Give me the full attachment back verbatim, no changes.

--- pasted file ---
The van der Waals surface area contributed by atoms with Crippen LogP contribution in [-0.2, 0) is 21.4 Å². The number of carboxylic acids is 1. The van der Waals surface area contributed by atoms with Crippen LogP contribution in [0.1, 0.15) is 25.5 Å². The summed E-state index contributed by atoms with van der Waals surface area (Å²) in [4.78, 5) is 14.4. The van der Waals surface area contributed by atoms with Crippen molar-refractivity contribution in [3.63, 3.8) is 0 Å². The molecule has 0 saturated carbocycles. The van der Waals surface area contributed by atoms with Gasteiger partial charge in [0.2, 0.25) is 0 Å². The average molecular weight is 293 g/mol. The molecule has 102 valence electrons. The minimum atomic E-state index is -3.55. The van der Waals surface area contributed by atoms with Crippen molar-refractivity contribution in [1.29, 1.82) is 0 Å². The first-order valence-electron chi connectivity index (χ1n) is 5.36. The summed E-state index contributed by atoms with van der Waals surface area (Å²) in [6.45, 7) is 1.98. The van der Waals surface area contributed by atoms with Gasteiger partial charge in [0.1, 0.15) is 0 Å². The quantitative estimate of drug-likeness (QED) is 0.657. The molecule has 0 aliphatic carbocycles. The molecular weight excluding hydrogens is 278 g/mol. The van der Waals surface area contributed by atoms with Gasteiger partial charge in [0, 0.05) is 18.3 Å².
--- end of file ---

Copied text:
The van der Waals surface area contributed by atoms with Crippen LogP contribution in [-0.2, 0) is 21.4 Å². The number of carboxylic acids is 1. The van der Waals surface area contributed by atoms with Crippen LogP contribution in [0.1, 0.15) is 25.5 Å². The summed E-state index contributed by atoms with van der Waals surface area (Å²) in [4.78, 5) is 14.4. The van der Waals surface area contributed by atoms with Crippen molar-refractivity contribution in [3.63, 3.8) is 0 Å². The molecule has 0 saturated carbocycles. The van der Waals surface area contributed by atoms with Gasteiger partial charge in [0.2, 0.25) is 0 Å². The average molecular weight is 293 g/mol. The molecule has 102 valence electrons. The minimum atomic E-state index is -3.55. The van der Waals surface area contributed by atoms with Crippen molar-refractivity contribution in [1.29, 1.82) is 0 Å². The first-order valence-electron chi connectivity index (χ1n) is 5.36. The summed E-state index contributed by atoms with van der Waals surface area (Å²) in [6.45, 7) is 1.98. The van der Waals surface area contributed by atoms with Gasteiger partial charge in [0.1, 0.15) is 0 Å². The quantitative estimate of drug-likeness (QED) is 0.657. The molecule has 0 aliphatic carbocycles. The molecular weight excluding hydrogens is 278 g/mol. The van der Waals surface area contributed by atoms with Gasteiger partial charge in [0, 0.05) is 18.3 Å².